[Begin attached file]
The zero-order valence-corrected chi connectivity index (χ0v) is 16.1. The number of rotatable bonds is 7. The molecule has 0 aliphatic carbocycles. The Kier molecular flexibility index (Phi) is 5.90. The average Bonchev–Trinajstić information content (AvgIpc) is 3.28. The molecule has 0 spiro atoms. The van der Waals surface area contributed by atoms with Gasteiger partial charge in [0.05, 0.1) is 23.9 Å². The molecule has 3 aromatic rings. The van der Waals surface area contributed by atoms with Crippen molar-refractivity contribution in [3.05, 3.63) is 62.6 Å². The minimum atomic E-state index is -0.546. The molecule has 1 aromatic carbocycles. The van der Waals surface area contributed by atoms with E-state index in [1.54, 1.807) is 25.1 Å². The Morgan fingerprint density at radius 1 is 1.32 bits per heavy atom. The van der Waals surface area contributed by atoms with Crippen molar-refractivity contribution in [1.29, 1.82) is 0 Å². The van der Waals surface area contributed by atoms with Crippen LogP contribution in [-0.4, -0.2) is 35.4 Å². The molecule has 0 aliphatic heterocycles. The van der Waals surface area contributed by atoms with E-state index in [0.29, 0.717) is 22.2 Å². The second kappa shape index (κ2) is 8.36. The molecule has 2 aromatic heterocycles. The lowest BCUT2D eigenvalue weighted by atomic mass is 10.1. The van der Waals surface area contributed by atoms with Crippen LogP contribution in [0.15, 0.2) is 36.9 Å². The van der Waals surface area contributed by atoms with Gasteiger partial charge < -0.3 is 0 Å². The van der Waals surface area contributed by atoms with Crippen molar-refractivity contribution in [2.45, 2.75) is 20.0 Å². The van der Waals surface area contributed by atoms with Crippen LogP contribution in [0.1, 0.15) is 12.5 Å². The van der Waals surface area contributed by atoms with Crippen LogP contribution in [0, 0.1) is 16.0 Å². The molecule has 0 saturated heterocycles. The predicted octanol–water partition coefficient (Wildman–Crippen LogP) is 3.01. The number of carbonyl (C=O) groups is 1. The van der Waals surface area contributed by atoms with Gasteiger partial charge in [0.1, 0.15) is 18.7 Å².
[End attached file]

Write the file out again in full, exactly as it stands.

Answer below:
The zero-order valence-corrected chi connectivity index (χ0v) is 16.1. The number of rotatable bonds is 7. The molecule has 0 aliphatic carbocycles. The Kier molecular flexibility index (Phi) is 5.90. The average Bonchev–Trinajstić information content (AvgIpc) is 3.28. The molecule has 0 spiro atoms. The van der Waals surface area contributed by atoms with Gasteiger partial charge in [0.05, 0.1) is 23.9 Å². The molecule has 3 aromatic rings. The van der Waals surface area contributed by atoms with Crippen molar-refractivity contribution in [3.05, 3.63) is 62.6 Å². The minimum atomic E-state index is -0.546. The molecule has 1 aromatic carbocycles. The van der Waals surface area contributed by atoms with E-state index in [1.54, 1.807) is 25.1 Å². The Morgan fingerprint density at radius 1 is 1.32 bits per heavy atom. The van der Waals surface area contributed by atoms with Crippen molar-refractivity contribution in [1.29, 1.82) is 0 Å². The van der Waals surface area contributed by atoms with Crippen LogP contribution in [-0.4, -0.2) is 35.4 Å². The molecule has 0 aliphatic heterocycles. The van der Waals surface area contributed by atoms with E-state index in [0.29, 0.717) is 22.2 Å². The second kappa shape index (κ2) is 8.36. The molecule has 2 aromatic heterocycles. The lowest BCUT2D eigenvalue weighted by atomic mass is 10.1. The van der Waals surface area contributed by atoms with Crippen LogP contribution in [0.15, 0.2) is 36.9 Å². The van der Waals surface area contributed by atoms with Gasteiger partial charge < -0.3 is 0 Å². The van der Waals surface area contributed by atoms with Crippen molar-refractivity contribution in [2.45, 2.75) is 20.0 Å². The van der Waals surface area contributed by atoms with Crippen LogP contribution in [0.1, 0.15) is 12.5 Å². The van der Waals surface area contributed by atoms with Crippen LogP contribution in [0, 0.1) is 16.0 Å². The molecule has 0 saturated heterocycles. The predicted octanol–water partition coefficient (Wildman–Crippen LogP) is 3.01. The number of carbonyl (C=O) groups is 1. The van der Waals surface area contributed by atoms with Gasteiger partial charge in [0.1, 0.15) is 18.7 Å².